Saturday, 17 March 2012
I wasn't supposed to be writing this review until next week but I was so struck with this beautiful and tragic novel that I couldn't wait to share it with you all. The Snow Child is the debut novel of Eowyn Ivey, and what a debut it is. I lost a lot of time to this novel, and none of it was with regret, I was completely absorbed and I adored it. It is on a level with Erin Morgenstern's The Night Circus which was the book that inspired me to start this review blog.
The Snow Child is the story of a couple in their fifties who decide to try their luck at setting up a homestead in early 1920s Alaska. Between hope and desperation, they push on past the obstacles laid in their path, especially when the 'snow child' begins to flit in and out of their lives, leaving them feeling hopeful and blessed. Throughout this tale, you will find yourself torn between happiness and grief. It teeters on the edge of fantasy in this mysterious and unfamiliar world, like something out of a fairytale, and you'll gaze with childlike wonder on the descriptions of the snow and the mountains and its delicate yet fierce wildness.
I'm afraid to admit that one thing did disappoint me - the novel ends. I didn't want it to, and I wanted it to go on and on forever, past the tragedy and I wanted desperately for it to have an entirely happy ending. This doesn't stop me from adoring it. It also doesn't stop me from recommending it whole-heartedly to you.
Thursday, 8 March 2012
In lieu of a post about the fantastically engaging and beautiful book, The Snow Child by Eowyn Ivey (which I'm currently very much enjoying), I have decided to review Joshua Foer's Moonwalking with Einstein. My local bookshop, University Bookseller, runs a fantastic popular science reading group (Think Tank Book Club) and this was our book for the month. I don't usually post about books that I haven't been asked to review (mainly because I don't have enough time to do so because I have a pile of books waiting to be reviewed) but with this book, I decided I had to.
The book is Foer's journalistic self-experiment of interring himself in the world of mnemonists. Though it might sound like some kind of religious cult (it is a little bit like that...), it actually refers to the art of memory. He uses scientific and anecdotal sources to explore his experience, and makes it informative, thought-provoking and entertaining. As the quote on the cover suggests it really is "A great yarn grounded in real science". In fact, it's so good that it's the first popular science book I've managed to read all the way through. The personal narrative of a human endeavour makes it more like a story than a book about science which makes it eminently more readable than many other pop-sci books I've read.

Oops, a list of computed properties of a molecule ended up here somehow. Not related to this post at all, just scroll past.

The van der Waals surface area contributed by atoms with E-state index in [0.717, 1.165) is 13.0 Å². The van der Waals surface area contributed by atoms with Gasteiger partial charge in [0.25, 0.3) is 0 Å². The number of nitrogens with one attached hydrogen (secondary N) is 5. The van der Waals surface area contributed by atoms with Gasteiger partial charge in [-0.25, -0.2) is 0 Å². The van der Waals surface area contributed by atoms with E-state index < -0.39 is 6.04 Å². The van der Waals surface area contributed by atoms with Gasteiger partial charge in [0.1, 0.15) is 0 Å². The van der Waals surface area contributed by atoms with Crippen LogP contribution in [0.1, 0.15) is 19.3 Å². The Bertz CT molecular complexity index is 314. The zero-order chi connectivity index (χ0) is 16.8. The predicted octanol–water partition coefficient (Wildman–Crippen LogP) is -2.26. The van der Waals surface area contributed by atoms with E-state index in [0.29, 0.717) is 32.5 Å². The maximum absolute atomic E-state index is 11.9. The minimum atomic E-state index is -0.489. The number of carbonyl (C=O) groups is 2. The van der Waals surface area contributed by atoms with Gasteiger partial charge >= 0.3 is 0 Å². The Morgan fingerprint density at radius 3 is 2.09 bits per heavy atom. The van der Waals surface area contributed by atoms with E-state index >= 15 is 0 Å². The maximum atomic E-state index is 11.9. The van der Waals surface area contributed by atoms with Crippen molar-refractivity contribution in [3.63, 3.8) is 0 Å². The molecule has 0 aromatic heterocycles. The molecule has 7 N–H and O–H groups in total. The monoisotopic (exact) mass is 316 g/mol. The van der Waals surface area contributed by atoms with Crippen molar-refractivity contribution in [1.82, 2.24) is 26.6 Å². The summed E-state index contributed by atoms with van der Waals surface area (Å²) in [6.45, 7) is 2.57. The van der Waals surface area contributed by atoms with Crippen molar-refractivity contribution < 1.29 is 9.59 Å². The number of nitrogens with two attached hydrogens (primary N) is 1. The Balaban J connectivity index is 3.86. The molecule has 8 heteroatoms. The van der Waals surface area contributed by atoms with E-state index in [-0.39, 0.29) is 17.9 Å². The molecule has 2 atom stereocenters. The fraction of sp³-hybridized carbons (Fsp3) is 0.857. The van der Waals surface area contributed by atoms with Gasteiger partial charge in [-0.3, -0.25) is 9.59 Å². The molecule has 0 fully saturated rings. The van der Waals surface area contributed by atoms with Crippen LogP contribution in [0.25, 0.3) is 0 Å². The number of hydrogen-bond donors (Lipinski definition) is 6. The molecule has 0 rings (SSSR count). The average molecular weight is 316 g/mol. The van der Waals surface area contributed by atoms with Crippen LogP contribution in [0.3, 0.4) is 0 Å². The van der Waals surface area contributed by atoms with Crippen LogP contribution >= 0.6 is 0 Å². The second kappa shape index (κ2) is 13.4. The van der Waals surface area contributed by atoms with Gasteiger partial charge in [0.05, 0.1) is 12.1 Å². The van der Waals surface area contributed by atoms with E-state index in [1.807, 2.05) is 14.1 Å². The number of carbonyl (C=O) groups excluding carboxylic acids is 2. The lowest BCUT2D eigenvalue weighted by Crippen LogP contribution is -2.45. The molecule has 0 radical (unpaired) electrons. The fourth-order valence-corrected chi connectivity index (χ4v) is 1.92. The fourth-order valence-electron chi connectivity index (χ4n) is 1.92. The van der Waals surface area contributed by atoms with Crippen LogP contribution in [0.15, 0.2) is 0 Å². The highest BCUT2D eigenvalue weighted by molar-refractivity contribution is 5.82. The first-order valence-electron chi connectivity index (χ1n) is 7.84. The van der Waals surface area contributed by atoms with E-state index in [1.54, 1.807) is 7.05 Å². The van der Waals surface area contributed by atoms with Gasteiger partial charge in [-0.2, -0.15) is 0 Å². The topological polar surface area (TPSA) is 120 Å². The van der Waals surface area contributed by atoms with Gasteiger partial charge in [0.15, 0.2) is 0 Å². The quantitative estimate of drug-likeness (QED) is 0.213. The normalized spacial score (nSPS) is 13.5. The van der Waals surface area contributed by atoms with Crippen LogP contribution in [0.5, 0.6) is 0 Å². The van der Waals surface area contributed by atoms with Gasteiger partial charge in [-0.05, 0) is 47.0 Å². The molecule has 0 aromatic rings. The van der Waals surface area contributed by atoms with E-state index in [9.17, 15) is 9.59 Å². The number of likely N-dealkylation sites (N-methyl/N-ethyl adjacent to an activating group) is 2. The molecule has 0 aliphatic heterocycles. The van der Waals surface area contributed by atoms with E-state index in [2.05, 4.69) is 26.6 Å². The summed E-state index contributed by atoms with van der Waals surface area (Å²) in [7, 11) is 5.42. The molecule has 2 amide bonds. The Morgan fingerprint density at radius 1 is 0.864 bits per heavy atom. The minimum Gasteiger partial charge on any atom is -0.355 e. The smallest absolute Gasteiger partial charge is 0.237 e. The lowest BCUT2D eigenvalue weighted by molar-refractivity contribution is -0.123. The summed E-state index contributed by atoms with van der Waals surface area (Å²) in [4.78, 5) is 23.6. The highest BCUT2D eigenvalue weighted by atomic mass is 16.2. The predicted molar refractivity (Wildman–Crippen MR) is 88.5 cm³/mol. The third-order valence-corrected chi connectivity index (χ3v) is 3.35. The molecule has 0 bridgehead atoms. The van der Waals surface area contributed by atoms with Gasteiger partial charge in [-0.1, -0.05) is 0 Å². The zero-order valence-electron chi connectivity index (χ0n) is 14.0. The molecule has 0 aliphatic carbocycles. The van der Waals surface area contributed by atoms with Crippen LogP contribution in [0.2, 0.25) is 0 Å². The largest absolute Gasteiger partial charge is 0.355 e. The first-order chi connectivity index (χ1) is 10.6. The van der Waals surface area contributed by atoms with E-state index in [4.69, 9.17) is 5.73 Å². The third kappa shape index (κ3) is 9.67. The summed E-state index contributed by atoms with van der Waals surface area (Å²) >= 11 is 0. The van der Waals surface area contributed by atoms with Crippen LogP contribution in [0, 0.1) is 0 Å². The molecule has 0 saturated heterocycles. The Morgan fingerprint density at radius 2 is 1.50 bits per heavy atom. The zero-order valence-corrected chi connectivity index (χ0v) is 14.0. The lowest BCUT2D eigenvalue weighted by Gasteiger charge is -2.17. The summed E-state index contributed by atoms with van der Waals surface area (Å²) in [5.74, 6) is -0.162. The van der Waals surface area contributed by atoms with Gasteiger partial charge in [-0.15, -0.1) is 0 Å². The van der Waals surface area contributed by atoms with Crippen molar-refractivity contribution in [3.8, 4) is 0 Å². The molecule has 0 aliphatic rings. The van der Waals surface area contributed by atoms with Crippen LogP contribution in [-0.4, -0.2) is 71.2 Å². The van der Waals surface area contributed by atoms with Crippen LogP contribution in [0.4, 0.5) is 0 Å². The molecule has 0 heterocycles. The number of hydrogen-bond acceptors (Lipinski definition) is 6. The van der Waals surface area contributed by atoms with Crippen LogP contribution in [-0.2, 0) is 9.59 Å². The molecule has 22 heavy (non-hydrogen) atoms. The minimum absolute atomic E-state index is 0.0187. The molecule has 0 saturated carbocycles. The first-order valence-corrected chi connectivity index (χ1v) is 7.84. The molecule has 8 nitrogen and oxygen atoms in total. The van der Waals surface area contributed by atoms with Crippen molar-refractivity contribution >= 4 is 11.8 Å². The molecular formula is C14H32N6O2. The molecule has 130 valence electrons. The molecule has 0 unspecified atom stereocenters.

This is what popular science should be! Engaging, entertaining and informative.
Monday, 5 March 2012
So I'm doing my thing of OLL fandom once again! This time, it's Script Frenzy; from the 1st to the 30th April, I will be writing a script of 100+ pages. This post is all about inviting you, my lovely bookworms, to join me. If you're anything like me, your bookwormishness doesn't extend merely to fiction or nonfiction, but beyond that to poetry and drama (maybe not so much poetry, I guess...) We're not just talking about stageplays here, people, it's comic book scripts, screenplays, radio plays! Endless possibilities, endless opportunities, waiting to be snatched up by you!
And don't try to get out of it with excuses such as 'But I don't know how to write a script!' - the lovely people at OLL have thought of that. Click this link to be taken to their wonderful page full of guides and how-tos! And if that doesn't inspire you, watch some of your favourite films, go and see a play, stick on a great TV programme, or turn on your radio - think of all the things that you could do next month, the film you've always wanted to see but no one else has made it, the TV show you've been waiting for, the stageplay that you wished you'd seen whenever you were dragged by your teacher to the theatre!
The best thing? You simply register here and it's all free. (Though I do recommend you donate an help pay the bills towards this wonderful frenzy of script writing!) And if that still hasn't caught your attention, anyone who signs up/logs in to the Script Frenzy site before March 31st gets entered into a prize draw to win some wonderful prizes including "a playbill signed by the cast of the new Broadway comedy Seminar: Alan Rickman (Yes, the Alan Rickman!), Hamish Linklater, Lily Rabe, Hettienne Park, and Jerry O’Connell."
What on earth are you still reading this for??